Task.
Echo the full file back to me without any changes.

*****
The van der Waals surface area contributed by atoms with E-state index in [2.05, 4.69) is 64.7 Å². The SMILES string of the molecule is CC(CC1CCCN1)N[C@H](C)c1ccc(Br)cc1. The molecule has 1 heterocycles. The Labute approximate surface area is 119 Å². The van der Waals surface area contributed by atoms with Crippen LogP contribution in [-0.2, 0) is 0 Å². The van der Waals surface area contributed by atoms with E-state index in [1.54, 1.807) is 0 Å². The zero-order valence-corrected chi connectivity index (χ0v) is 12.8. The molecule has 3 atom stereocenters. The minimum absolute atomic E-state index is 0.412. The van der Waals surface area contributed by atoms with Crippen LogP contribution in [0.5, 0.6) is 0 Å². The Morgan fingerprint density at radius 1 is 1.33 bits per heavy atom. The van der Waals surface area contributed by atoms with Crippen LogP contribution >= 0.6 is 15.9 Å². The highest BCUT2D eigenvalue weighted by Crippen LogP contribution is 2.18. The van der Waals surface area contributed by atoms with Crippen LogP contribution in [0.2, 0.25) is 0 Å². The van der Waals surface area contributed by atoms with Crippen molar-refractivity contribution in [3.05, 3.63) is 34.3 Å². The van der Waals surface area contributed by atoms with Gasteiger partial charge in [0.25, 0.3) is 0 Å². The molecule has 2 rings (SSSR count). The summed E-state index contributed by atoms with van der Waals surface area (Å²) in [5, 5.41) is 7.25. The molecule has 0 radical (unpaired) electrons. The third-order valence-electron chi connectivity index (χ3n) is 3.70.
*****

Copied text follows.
The van der Waals surface area contributed by atoms with E-state index in [2.05, 4.69) is 64.7 Å². The SMILES string of the molecule is CC(CC1CCCN1)N[C@H](C)c1ccc(Br)cc1. The molecule has 1 heterocycles. The Labute approximate surface area is 119 Å². The van der Waals surface area contributed by atoms with Crippen LogP contribution in [-0.2, 0) is 0 Å². The van der Waals surface area contributed by atoms with E-state index in [1.54, 1.807) is 0 Å². The zero-order valence-corrected chi connectivity index (χ0v) is 12.8. The molecule has 3 atom stereocenters. The minimum absolute atomic E-state index is 0.412. The van der Waals surface area contributed by atoms with Crippen LogP contribution in [0.5, 0.6) is 0 Å². The Morgan fingerprint density at radius 1 is 1.33 bits per heavy atom. The van der Waals surface area contributed by atoms with Crippen LogP contribution >= 0.6 is 15.9 Å². The highest BCUT2D eigenvalue weighted by Crippen LogP contribution is 2.18. The van der Waals surface area contributed by atoms with Crippen LogP contribution in [0.2, 0.25) is 0 Å². The van der Waals surface area contributed by atoms with Crippen molar-refractivity contribution in [3.05, 3.63) is 34.3 Å². The van der Waals surface area contributed by atoms with Gasteiger partial charge in [0.25, 0.3) is 0 Å². The molecule has 2 rings (SSSR count). The summed E-state index contributed by atoms with van der Waals surface area (Å²) in [5, 5.41) is 7.25. The molecule has 0 radical (unpaired) electrons. The third-order valence-electron chi connectivity index (χ3n) is 3.70.